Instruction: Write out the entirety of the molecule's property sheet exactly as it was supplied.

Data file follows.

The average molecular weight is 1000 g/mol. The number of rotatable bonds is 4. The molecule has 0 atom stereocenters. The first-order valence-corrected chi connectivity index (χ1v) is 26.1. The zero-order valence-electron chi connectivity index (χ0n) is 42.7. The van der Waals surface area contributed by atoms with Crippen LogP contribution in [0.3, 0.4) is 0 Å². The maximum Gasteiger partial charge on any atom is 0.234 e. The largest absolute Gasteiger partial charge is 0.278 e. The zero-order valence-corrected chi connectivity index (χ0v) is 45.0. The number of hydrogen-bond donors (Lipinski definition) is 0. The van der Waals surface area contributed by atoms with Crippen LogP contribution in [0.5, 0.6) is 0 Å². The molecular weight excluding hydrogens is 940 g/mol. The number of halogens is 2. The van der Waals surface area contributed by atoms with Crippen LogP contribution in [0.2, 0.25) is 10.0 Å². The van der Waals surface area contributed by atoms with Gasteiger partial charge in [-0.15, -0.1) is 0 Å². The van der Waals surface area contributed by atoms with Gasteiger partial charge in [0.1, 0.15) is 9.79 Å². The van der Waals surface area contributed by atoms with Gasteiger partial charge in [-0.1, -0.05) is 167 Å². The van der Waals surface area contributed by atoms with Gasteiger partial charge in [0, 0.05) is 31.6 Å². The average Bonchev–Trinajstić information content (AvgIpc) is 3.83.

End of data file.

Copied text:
The average molecular weight is 1000 g/mol. The number of rotatable bonds is 4. The molecule has 0 atom stereocenters. The first-order valence-corrected chi connectivity index (χ1v) is 26.1. The zero-order valence-electron chi connectivity index (χ0n) is 42.7. The van der Waals surface area contributed by atoms with Crippen LogP contribution in [0.3, 0.4) is 0 Å². The maximum Gasteiger partial charge on any atom is 0.234 e. The largest absolute Gasteiger partial charge is 0.278 e. The zero-order valence-corrected chi connectivity index (χ0v) is 45.0. The number of hydrogen-bond donors (Lipinski definition) is 0. The van der Waals surface area contributed by atoms with Crippen LogP contribution in [0.5, 0.6) is 0 Å². The molecular weight excluding hydrogens is 940 g/mol. The number of halogens is 2. The van der Waals surface area contributed by atoms with Crippen LogP contribution in [0.2, 0.25) is 10.0 Å². The van der Waals surface area contributed by atoms with Gasteiger partial charge in [-0.15, -0.1) is 0 Å². The van der Waals surface area contributed by atoms with Gasteiger partial charge in [0.1, 0.15) is 9.79 Å². The van der Waals surface area contributed by atoms with Gasteiger partial charge in [-0.1, -0.05) is 167 Å². The van der Waals surface area contributed by atoms with Gasteiger partial charge in [0, 0.05) is 31.6 Å². The average Bonchev–Trinajstić information content (AvgIpc) is 3.83.